Breaking down the Addis Ababa City New Residential Housing Rent Control and Administration Directive

The Addis Ababa City Administration has issued a directive (Directive No. 7/2024) governing the administration and supervision of the rental of residential houses in the city. The Directive is issued pursuant to Article 29(2) of The Residential Housing (Property) Rent Control and Administration Proclamation No. 1320/2024, having the primary aim of standardizing rent agreements by providing a model residential rent agreement, establishing a complaint mechanism, and the overall administration of rent on residential houses.

The Directive contains six sections covering registration and authentication of a rent agreement, the contents of the rent agreement, the duties and responsibilities of sub-cities and Woreda Housing Administration Offices, penalty measures, and a model rent agreement. Accordingly, Article 4 of the Directive states that a residential rent agreement must contain at least: the name and address of the lessee and the lessor, the address of the residential house, the rent payment (rental price), the condition and other details of the house, and terms and conditions agreed by the lessee and lessor in compliance with the Directive.

A residential rent agreement fulfilling the above requirement shall then be registered both in hard and soft copies. The registration process requires the contracting parties to bring the rent agreement, and a valid identification (i.e., a residential ID, work ID, driving license, or passport). If the registration is to be processed through an agent, then a valid power of attorney is also required. In addition to that, the lessee must bring a document showing that he/she has a right to rent the house, i.e.,. a title deed.

The Directive also provides a list of issues on which the Woreda offices can accept complaints under Article 17. The first issue identified by the Directive is renting a residential house without a valid contract. Demanding a higher rent fee than the amount stated in the rent contract, increasing the rent amount, violating the provisions of Proclamation No. 1320/2024, terminating the rent agreement against the provisions of the Proclamation, keeping a residential house without providing a rent service for more than 6 months, and using the residential house for illegal purposes are also other issues on which complaints can be filed.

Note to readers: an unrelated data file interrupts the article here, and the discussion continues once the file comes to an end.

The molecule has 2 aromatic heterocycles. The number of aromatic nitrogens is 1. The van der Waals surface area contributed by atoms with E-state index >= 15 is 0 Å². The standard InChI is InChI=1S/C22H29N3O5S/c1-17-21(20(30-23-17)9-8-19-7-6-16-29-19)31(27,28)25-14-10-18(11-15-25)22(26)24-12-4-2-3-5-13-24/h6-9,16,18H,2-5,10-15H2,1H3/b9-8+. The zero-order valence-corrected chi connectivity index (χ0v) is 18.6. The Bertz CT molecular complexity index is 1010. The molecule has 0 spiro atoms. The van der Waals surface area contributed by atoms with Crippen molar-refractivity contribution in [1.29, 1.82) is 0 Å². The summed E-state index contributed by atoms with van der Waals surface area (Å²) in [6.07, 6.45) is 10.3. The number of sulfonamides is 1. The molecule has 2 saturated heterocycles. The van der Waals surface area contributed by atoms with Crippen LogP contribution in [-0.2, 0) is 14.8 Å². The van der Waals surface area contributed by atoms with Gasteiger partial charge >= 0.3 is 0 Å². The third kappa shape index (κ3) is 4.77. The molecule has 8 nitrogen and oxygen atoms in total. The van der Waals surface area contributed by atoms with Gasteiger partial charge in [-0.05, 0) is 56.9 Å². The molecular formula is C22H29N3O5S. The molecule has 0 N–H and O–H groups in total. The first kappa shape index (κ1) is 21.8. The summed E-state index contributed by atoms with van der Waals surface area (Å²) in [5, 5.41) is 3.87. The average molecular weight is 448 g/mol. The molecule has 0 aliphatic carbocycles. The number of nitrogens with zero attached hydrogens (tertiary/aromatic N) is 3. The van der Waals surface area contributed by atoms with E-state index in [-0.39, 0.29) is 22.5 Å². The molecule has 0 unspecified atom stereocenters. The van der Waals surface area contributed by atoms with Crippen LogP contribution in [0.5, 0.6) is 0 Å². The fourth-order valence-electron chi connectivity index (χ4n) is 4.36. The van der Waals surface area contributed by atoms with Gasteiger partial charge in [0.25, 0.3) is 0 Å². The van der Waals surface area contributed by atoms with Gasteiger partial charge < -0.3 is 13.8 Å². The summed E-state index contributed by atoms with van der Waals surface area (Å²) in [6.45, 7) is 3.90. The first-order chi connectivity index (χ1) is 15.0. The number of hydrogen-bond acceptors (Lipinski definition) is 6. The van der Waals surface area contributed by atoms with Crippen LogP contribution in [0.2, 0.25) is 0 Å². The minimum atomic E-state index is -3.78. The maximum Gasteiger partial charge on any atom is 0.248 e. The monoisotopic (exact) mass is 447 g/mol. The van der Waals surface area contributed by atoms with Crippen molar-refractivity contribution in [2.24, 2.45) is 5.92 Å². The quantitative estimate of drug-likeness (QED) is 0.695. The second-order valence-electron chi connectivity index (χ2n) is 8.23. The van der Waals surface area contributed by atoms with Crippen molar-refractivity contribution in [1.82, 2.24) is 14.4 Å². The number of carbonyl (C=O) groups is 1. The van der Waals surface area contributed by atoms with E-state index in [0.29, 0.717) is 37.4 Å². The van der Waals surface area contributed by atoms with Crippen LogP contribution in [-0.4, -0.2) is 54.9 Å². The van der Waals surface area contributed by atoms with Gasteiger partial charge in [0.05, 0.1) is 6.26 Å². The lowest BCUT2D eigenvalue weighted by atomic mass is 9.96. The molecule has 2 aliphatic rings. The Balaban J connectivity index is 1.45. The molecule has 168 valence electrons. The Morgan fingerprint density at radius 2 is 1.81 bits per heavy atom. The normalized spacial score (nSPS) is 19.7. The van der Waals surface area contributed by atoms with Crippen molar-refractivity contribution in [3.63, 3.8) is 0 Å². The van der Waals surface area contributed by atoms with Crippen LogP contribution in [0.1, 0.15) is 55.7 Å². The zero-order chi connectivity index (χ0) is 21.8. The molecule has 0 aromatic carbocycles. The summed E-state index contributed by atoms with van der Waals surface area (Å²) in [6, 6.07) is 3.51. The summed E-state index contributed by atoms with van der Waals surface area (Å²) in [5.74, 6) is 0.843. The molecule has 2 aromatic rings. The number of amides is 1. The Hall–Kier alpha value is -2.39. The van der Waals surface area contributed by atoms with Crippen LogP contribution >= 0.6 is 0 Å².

The procedure for submitting a complaint is also incorporated under the Directive. Complaints can be submitted in person at the office, by phone, in writing, or through any other available communication channel, as can be inferred from Article 18. Upon receiving the complaint, the office keeps a record of the name and address of the person who brought the complaint, the address of the residential house on which a complaint is brought, the name and address of the lessee and the lessor, and the date on which the issue giving rise to the complaint occurred.

The offices at the Sub-city and Woreda levels will have, among others, the mandate of overseeing the implementation of the Directive, creating awareness, implementing a modern registration system, and enforcing the administrative measures provided in the Directive. The final section of the Directive provides administrative measures for the violations stated under Article 17. The measures include penalties ranging from the payment of one month up to three months of the rental price. Directive No. 7/2024 is in effect as of May 30, 2024.

Disclaimer: The views and opinions expressed do not reflect the official policy or position of DABLO. The writing is not intended to be, and should not be used as, a substitute for taking legal advice in any specific situation.

Download the full version of the Directive here:

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